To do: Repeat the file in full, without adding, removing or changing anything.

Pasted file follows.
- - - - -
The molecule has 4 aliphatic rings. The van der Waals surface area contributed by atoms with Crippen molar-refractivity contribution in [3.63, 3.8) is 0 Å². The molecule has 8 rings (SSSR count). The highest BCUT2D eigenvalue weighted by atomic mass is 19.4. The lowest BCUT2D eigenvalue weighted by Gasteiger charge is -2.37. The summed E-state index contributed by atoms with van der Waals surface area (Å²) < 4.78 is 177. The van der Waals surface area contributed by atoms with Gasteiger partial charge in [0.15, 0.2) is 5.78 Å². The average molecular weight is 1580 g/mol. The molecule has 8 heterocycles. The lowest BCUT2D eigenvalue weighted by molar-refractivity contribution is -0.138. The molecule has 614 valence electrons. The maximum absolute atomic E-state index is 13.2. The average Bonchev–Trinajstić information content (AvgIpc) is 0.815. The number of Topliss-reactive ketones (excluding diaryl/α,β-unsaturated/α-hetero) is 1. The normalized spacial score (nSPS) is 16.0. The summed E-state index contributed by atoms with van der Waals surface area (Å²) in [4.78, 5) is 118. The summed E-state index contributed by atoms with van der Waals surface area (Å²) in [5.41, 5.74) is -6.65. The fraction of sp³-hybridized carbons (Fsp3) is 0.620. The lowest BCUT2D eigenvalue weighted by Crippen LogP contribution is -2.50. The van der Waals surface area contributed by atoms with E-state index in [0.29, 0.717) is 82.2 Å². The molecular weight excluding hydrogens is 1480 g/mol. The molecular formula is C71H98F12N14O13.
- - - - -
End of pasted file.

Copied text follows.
The molecule has 4 aliphatic rings. The van der Waals surface area contributed by atoms with Crippen molar-refractivity contribution in [3.63, 3.8) is 0 Å². The molecule has 8 rings (SSSR count). The highest BCUT2D eigenvalue weighted by atomic mass is 19.4. The lowest BCUT2D eigenvalue weighted by Gasteiger charge is -2.37. The summed E-state index contributed by atoms with van der Waals surface area (Å²) < 4.78 is 177. The van der Waals surface area contributed by atoms with Gasteiger partial charge in [0.15, 0.2) is 5.78 Å². The average molecular weight is 1580 g/mol. The molecule has 8 heterocycles. The lowest BCUT2D eigenvalue weighted by molar-refractivity contribution is -0.138. The molecule has 614 valence electrons. The maximum absolute atomic E-state index is 13.2. The average Bonchev–Trinajstić information content (AvgIpc) is 0.815. The number of Topliss-reactive ketones (excluding diaryl/α,β-unsaturated/α-hetero) is 1. The normalized spacial score (nSPS) is 16.0. The summed E-state index contributed by atoms with van der Waals surface area (Å²) in [4.78, 5) is 118. The summed E-state index contributed by atoms with van der Waals surface area (Å²) in [5.41, 5.74) is -6.65. The fraction of sp³-hybridized carbons (Fsp3) is 0.620. The lowest BCUT2D eigenvalue weighted by Crippen LogP contribution is -2.50. The van der Waals surface area contributed by atoms with E-state index in [0.29, 0.717) is 82.2 Å². The molecular weight excluding hydrogens is 1480 g/mol. The molecular formula is C71H98F12N14O13.